Now let’s take a look at the same picture and see what happens with the sharpness when you use e.g. an aperture of f/22 at the same distance to the subject. As you can see, the photo got sharp too. But do you see a lot difference to the photo I made at an aperture of f/1.8 (apart from the fuzzy foreground)? I say, that there is surely a difference in the sharpness. But it’s scarcely recognizable with the naked eye, isn’t it?
What do we learn from this? If you are far away enough from your subject and use a smaller focal length, you already have a huge depth of field, and you would achieve a great depth of field even with of a small f-number like f/1.8.
What aperture to use?
There were just two situations I described above, and I kept it pretty generally. But nevertheless, now we get to the point, where we can answer the question, what aperture to use.
In general, it can be said that portraits (or other subjects close to the lense) should be made at an aperture between f/4 and f/8. In landscape photography, you would use an aperture between f/8 and f/13.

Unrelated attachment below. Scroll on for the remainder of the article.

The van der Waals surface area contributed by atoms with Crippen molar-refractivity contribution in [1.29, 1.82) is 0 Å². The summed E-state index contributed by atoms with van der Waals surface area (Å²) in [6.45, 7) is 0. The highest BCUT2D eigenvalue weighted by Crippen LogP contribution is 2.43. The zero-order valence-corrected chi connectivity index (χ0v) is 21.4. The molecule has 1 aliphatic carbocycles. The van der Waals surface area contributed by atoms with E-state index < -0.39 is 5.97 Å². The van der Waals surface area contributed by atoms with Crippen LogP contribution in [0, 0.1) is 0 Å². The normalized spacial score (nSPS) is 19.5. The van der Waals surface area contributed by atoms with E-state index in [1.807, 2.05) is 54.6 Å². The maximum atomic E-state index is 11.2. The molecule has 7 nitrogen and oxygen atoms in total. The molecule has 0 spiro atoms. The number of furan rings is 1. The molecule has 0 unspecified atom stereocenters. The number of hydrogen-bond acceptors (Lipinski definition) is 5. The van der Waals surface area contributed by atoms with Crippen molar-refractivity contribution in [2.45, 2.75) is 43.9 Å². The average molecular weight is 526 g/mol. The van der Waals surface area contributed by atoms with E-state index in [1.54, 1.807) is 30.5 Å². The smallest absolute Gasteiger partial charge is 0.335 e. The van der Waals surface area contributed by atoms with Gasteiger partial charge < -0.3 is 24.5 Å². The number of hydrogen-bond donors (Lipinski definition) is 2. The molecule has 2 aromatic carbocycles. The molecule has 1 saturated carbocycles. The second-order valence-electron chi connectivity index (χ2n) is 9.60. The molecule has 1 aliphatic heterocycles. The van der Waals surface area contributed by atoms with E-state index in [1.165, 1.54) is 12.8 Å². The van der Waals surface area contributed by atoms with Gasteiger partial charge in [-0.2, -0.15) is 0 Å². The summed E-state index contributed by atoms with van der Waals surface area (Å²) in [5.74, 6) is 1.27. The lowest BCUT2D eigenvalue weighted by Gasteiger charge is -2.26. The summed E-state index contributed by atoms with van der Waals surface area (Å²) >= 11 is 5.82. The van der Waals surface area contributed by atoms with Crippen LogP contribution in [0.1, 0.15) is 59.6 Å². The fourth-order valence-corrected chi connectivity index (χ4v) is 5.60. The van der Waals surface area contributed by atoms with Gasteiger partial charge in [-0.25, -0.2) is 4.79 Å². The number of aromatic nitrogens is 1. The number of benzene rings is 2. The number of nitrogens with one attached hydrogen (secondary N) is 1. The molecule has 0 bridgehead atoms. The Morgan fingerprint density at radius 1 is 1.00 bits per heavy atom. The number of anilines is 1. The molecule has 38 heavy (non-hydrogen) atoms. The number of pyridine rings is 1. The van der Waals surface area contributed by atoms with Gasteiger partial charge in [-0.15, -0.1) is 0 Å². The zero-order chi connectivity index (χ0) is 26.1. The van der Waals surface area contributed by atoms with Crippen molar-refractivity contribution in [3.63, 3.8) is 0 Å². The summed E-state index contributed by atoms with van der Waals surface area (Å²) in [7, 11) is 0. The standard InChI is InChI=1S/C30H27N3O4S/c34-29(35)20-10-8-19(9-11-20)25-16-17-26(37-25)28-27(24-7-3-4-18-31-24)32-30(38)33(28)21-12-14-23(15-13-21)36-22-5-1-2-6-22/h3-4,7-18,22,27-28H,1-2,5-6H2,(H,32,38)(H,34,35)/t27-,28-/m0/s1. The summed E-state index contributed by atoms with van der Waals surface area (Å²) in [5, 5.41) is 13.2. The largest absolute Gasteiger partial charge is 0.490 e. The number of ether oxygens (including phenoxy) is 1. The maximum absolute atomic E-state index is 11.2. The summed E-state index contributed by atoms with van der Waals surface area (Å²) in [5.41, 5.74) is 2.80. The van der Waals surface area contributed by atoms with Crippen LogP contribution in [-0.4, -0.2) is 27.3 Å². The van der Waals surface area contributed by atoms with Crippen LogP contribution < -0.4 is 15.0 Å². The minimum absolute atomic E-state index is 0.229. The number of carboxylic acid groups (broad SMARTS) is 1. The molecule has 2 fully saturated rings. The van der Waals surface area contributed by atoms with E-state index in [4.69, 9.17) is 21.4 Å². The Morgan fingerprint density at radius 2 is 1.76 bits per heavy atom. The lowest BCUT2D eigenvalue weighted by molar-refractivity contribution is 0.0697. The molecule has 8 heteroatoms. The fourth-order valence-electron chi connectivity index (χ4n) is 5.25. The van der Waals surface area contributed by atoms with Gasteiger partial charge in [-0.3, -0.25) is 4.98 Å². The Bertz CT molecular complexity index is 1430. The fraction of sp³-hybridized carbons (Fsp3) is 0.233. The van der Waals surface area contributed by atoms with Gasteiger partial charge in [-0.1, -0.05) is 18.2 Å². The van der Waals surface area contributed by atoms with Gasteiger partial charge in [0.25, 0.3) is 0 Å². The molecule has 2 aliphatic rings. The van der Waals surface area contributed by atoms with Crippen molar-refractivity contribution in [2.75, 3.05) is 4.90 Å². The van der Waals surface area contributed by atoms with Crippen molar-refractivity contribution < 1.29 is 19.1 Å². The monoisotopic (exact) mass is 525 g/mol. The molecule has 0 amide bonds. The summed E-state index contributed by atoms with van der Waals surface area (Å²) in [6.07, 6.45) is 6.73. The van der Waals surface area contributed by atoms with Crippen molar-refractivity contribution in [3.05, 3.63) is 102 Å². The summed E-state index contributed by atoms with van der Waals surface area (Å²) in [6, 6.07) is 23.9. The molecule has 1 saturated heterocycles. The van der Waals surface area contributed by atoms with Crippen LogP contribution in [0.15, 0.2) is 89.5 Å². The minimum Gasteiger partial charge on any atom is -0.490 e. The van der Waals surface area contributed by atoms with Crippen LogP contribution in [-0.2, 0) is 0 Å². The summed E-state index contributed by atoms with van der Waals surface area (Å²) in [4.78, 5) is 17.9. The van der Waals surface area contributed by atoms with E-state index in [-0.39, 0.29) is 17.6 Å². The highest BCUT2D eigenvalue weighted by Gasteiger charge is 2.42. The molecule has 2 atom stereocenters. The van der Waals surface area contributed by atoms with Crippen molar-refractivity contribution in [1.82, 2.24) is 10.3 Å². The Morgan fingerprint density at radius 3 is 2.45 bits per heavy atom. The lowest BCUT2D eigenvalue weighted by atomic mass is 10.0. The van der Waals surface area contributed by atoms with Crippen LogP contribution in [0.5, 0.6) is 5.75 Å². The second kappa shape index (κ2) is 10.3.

But the truth is that there is no best aperture! Those apertures are just common values discussed by photographers, and you never should accept them as a mandatory rule but just as a guideline.
It depends on the lense and the manufacturer. You can achieve a great depth of field using a Canon lense at an aperture of f/4. But the same photo made with a Nikon, Sony or any other else lense could give you a different result. Also, it depends on the situation and the distance to the subject. A landscape without any mentionable elements in the foreground can also be done at an aperture of f/1.4.